• What to Consider When discussing Treatment Options:
    • Treatment is Evolving. Surgery use to be the treatment of choice. In today’s world, there are more treatment options, and equal or better cure rates with less invasive techniques. If you had breat cancer, they used to remove the entire breast to give you the best possible chance for survival. Today, you can have the lump removed with radiation and have just as good of survival chances with less cosmetic deficits.
    • Treatment Options Vary. Learn about your disease and the treatment options normally used to treat it. Some caners respond best to radiation, others to chemotherapy, and yet others to hormonal therapies. Some require one treatment, and others a combination. Ask what would happen with no treatment, and then compare and weigh your options accordingly. Does the benefits out weigh the risks?
    • Learn about Side Effect. Understand what side effects to expect as well as the benefits of treatment. then try to weigh the benefits of treatment versus having to deal with certain side effects. Is it worth reaping the benefits of treatment? The goals of therapy can vary, and only you are able to decide what side effects are worth reaping the rewards of treatment.
  • Not all cancer treatment have terrible side effects. Most side effects can be predicted. Your doctor should be able to outline a plan of what to expect in your treatment in regards to side effects. They should also be able to come up with a plan to deal and treat those side effects as well. They should be able to treat most, and the others to lessen their effect on your body. In general, side effects are reversible, and it should be the goal of your doctors to help mamange them for you.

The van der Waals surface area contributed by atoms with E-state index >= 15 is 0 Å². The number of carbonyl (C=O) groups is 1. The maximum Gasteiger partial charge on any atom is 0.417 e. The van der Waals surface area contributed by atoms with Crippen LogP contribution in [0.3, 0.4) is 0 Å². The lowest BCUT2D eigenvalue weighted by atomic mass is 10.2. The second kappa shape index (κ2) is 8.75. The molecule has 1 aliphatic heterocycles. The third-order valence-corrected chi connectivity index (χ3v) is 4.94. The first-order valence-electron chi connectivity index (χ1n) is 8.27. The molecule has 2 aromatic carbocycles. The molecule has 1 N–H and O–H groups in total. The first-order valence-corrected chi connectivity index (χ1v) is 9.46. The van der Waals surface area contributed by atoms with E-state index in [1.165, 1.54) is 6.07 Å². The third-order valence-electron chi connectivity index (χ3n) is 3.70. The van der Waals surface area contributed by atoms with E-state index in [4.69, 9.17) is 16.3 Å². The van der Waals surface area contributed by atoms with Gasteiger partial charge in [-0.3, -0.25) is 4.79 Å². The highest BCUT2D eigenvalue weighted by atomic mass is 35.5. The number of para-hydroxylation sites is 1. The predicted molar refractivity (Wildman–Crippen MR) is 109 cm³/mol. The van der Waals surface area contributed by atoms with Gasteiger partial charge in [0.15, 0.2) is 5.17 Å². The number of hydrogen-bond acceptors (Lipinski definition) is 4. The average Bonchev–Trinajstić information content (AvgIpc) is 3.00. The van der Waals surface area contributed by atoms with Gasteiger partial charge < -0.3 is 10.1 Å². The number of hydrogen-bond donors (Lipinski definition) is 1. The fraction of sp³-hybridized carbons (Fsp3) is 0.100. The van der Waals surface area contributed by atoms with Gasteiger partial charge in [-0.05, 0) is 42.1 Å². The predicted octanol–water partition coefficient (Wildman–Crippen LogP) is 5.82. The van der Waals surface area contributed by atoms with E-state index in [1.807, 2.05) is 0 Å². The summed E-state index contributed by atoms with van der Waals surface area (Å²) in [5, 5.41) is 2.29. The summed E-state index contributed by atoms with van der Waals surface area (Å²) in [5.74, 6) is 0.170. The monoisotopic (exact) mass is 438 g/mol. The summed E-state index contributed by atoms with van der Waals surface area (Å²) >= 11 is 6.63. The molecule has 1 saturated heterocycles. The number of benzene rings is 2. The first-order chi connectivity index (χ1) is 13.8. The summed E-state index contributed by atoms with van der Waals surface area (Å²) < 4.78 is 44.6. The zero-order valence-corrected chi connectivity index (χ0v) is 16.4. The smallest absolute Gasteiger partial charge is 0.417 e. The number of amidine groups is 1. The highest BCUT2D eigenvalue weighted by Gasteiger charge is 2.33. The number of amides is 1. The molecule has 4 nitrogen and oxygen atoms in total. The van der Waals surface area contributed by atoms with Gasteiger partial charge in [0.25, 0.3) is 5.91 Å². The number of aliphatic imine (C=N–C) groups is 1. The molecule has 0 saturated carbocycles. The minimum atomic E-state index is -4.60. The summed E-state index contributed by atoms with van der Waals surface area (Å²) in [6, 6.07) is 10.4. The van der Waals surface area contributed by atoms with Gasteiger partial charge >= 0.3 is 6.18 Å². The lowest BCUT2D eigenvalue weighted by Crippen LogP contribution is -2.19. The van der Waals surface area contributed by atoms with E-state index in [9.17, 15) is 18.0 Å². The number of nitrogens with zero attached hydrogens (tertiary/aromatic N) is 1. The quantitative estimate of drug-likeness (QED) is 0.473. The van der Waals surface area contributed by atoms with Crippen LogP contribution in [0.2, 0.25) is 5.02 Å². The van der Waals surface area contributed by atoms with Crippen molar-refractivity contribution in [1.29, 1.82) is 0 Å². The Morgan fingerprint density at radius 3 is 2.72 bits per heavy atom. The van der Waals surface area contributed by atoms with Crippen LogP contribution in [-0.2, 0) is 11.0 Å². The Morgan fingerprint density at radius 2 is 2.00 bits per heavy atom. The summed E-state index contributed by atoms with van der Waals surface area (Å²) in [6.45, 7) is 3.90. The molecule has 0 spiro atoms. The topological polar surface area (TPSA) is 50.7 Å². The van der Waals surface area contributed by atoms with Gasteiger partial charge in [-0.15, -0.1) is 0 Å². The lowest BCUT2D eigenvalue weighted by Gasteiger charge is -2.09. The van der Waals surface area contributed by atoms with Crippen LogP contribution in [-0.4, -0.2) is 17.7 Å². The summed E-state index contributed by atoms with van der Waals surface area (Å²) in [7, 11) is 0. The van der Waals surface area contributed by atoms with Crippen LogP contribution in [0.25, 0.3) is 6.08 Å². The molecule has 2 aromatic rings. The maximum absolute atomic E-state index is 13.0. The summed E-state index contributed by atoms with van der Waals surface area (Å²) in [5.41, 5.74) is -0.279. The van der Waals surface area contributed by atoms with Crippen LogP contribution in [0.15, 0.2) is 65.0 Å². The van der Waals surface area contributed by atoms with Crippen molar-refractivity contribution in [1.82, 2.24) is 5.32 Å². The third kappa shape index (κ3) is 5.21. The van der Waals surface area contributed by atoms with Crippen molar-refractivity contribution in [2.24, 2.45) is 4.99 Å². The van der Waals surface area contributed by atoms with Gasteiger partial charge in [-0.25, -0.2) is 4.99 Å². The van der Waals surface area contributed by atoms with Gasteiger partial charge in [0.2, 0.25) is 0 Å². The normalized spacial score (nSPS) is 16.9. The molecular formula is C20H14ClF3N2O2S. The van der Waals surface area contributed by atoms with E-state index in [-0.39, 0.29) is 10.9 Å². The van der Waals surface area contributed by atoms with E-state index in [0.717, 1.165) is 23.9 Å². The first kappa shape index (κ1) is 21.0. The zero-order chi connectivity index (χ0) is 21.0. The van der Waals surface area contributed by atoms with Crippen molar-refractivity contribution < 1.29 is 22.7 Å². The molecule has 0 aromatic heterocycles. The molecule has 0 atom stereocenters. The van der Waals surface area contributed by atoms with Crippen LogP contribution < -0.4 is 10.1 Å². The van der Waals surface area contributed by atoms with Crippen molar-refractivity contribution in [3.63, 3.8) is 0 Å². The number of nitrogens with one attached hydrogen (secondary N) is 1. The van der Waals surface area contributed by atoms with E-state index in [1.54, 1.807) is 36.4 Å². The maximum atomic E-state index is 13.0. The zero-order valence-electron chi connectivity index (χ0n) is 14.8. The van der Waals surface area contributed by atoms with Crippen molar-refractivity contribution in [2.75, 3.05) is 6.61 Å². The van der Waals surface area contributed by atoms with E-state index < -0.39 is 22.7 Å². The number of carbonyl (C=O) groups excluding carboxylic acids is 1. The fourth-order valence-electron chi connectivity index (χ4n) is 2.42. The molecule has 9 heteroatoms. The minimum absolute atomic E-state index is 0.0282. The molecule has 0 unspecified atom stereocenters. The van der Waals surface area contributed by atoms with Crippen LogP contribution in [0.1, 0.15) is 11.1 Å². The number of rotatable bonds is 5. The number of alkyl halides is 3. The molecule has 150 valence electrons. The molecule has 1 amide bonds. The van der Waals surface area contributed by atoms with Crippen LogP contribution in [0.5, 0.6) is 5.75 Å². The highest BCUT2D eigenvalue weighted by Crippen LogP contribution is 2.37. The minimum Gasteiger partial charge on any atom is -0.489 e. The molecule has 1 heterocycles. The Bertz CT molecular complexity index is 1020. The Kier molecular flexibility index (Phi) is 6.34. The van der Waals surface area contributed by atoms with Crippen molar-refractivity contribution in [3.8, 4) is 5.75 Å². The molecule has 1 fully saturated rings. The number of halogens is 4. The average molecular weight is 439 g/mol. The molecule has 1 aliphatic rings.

• Most side effects aren’t as bad as you have heard. In general side effects are  not as bad as the horror stories that you have probably heard. Ask your doctor what you can expect. How sick are you going to be. How much energy you are going to have during treatment. Will you be able to continue with your work or current level of physical activity. Know the answers to these questions.
  • Role of Family and Friends. Family and friends will have the best of intentions, but they may overwhelm you with their research efforts. At times family can also be overly enthusiastic in advocating aggressive treatments. Remember family may not understand your treatment, the side effects, or the outcomes. Family and friends are crucial to survival. There are plenty of studies that have correlated cancer survival to social contacts. Know your limits. Its okay to take a step back and regroup. Do not beat yourself up or feel guilty if this occurs. Set your priorities and know your limits.

I f you need any assistance, feel free to contact me at: CANCERGEEK@GMAIL.COM

-CancerGeek